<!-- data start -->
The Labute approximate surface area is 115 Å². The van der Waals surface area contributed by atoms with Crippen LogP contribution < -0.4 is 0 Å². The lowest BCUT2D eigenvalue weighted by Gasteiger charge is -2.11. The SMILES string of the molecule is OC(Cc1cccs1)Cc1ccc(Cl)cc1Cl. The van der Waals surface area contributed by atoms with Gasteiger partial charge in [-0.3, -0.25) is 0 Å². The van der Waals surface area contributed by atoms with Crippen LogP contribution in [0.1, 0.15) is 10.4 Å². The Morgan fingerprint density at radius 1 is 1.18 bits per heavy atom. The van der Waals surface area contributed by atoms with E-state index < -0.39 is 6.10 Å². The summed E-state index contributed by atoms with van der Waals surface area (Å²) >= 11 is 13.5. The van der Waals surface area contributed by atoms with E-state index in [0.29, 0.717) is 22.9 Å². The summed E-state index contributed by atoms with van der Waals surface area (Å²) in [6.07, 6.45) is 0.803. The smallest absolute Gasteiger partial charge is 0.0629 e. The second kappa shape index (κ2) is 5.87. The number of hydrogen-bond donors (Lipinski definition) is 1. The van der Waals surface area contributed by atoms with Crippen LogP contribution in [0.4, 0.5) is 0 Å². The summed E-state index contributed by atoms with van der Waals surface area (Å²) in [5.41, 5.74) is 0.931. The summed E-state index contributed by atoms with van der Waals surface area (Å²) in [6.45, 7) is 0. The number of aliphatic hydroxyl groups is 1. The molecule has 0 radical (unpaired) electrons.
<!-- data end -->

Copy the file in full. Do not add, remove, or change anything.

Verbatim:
The Labute approximate surface area is 115 Å². The van der Waals surface area contributed by atoms with Crippen LogP contribution < -0.4 is 0 Å². The lowest BCUT2D eigenvalue weighted by Gasteiger charge is -2.11. The SMILES string of the molecule is OC(Cc1cccs1)Cc1ccc(Cl)cc1Cl. The van der Waals surface area contributed by atoms with Gasteiger partial charge in [-0.3, -0.25) is 0 Å². The van der Waals surface area contributed by atoms with Crippen LogP contribution in [0.1, 0.15) is 10.4 Å². The Morgan fingerprint density at radius 1 is 1.18 bits per heavy atom. The van der Waals surface area contributed by atoms with E-state index < -0.39 is 6.10 Å². The summed E-state index contributed by atoms with van der Waals surface area (Å²) >= 11 is 13.5. The van der Waals surface area contributed by atoms with E-state index in [0.29, 0.717) is 22.9 Å². The summed E-state index contributed by atoms with van der Waals surface area (Å²) in [6.07, 6.45) is 0.803. The smallest absolute Gasteiger partial charge is 0.0629 e. The second kappa shape index (κ2) is 5.87. The number of hydrogen-bond donors (Lipinski definition) is 1. The van der Waals surface area contributed by atoms with Crippen LogP contribution in [0.4, 0.5) is 0 Å². The summed E-state index contributed by atoms with van der Waals surface area (Å²) in [5.41, 5.74) is 0.931. The summed E-state index contributed by atoms with van der Waals surface area (Å²) in [6.45, 7) is 0. The number of aliphatic hydroxyl groups is 1. The molecule has 0 radical (unpaired) electrons.